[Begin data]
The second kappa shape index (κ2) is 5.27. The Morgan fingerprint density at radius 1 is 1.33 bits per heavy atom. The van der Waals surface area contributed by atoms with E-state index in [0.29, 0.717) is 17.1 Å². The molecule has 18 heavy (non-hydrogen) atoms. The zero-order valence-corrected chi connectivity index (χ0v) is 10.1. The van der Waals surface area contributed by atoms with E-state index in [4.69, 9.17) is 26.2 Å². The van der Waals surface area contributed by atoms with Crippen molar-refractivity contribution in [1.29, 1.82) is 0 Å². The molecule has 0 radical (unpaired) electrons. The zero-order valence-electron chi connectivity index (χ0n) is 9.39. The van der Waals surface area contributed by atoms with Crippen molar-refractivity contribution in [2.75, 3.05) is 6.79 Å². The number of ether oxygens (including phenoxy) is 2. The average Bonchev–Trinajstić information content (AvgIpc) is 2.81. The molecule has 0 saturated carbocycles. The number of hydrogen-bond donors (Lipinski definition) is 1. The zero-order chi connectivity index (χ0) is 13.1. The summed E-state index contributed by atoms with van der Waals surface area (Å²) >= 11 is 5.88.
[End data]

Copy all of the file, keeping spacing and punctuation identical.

The second kappa shape index (κ2) is 5.27. The Morgan fingerprint density at radius 1 is 1.33 bits per heavy atom. The van der Waals surface area contributed by atoms with E-state index in [0.29, 0.717) is 17.1 Å². The molecule has 18 heavy (non-hydrogen) atoms. The zero-order valence-corrected chi connectivity index (χ0v) is 10.1. The van der Waals surface area contributed by atoms with E-state index in [4.69, 9.17) is 26.2 Å². The van der Waals surface area contributed by atoms with Crippen molar-refractivity contribution in [1.29, 1.82) is 0 Å². The molecule has 0 radical (unpaired) electrons. The zero-order valence-electron chi connectivity index (χ0n) is 9.39. The van der Waals surface area contributed by atoms with Crippen molar-refractivity contribution in [2.75, 3.05) is 6.79 Å². The number of ether oxygens (including phenoxy) is 2. The average Bonchev–Trinajstić information content (AvgIpc) is 2.81. The molecule has 0 saturated carbocycles. The number of hydrogen-bond donors (Lipinski definition) is 1. The zero-order chi connectivity index (χ0) is 13.1. The summed E-state index contributed by atoms with van der Waals surface area (Å²) >= 11 is 5.88.